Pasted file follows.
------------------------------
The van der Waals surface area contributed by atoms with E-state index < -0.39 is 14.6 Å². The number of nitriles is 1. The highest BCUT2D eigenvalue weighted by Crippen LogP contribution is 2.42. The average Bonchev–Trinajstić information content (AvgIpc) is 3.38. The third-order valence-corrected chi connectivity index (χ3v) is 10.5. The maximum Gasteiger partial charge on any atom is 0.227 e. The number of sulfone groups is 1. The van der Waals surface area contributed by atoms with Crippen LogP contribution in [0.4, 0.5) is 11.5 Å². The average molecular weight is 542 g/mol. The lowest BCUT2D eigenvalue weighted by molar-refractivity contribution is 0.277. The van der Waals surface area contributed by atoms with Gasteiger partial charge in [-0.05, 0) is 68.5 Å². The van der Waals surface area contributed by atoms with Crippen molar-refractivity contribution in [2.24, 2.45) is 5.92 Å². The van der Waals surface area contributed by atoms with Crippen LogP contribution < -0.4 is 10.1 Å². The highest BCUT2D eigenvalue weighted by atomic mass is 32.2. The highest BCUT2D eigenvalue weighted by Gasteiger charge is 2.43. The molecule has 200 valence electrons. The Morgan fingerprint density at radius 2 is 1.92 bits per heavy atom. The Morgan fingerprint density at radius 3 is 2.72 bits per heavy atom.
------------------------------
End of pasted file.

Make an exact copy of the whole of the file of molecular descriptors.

The van der Waals surface area contributed by atoms with E-state index < -0.39 is 14.6 Å². The number of nitriles is 1. The highest BCUT2D eigenvalue weighted by Crippen LogP contribution is 2.42. The average Bonchev–Trinajstić information content (AvgIpc) is 3.38. The third-order valence-corrected chi connectivity index (χ3v) is 10.5. The maximum Gasteiger partial charge on any atom is 0.227 e. The number of sulfone groups is 1. The van der Waals surface area contributed by atoms with Crippen LogP contribution in [0.4, 0.5) is 11.5 Å². The average molecular weight is 542 g/mol. The lowest BCUT2D eigenvalue weighted by molar-refractivity contribution is 0.277. The van der Waals surface area contributed by atoms with Gasteiger partial charge in [-0.05, 0) is 68.5 Å². The van der Waals surface area contributed by atoms with Crippen molar-refractivity contribution in [2.24, 2.45) is 5.92 Å². The van der Waals surface area contributed by atoms with Crippen LogP contribution < -0.4 is 10.1 Å². The highest BCUT2D eigenvalue weighted by atomic mass is 32.2. The highest BCUT2D eigenvalue weighted by Gasteiger charge is 2.43. The molecule has 200 valence electrons. The Morgan fingerprint density at radius 2 is 1.92 bits per heavy atom. The Morgan fingerprint density at radius 3 is 2.72 bits per heavy atom.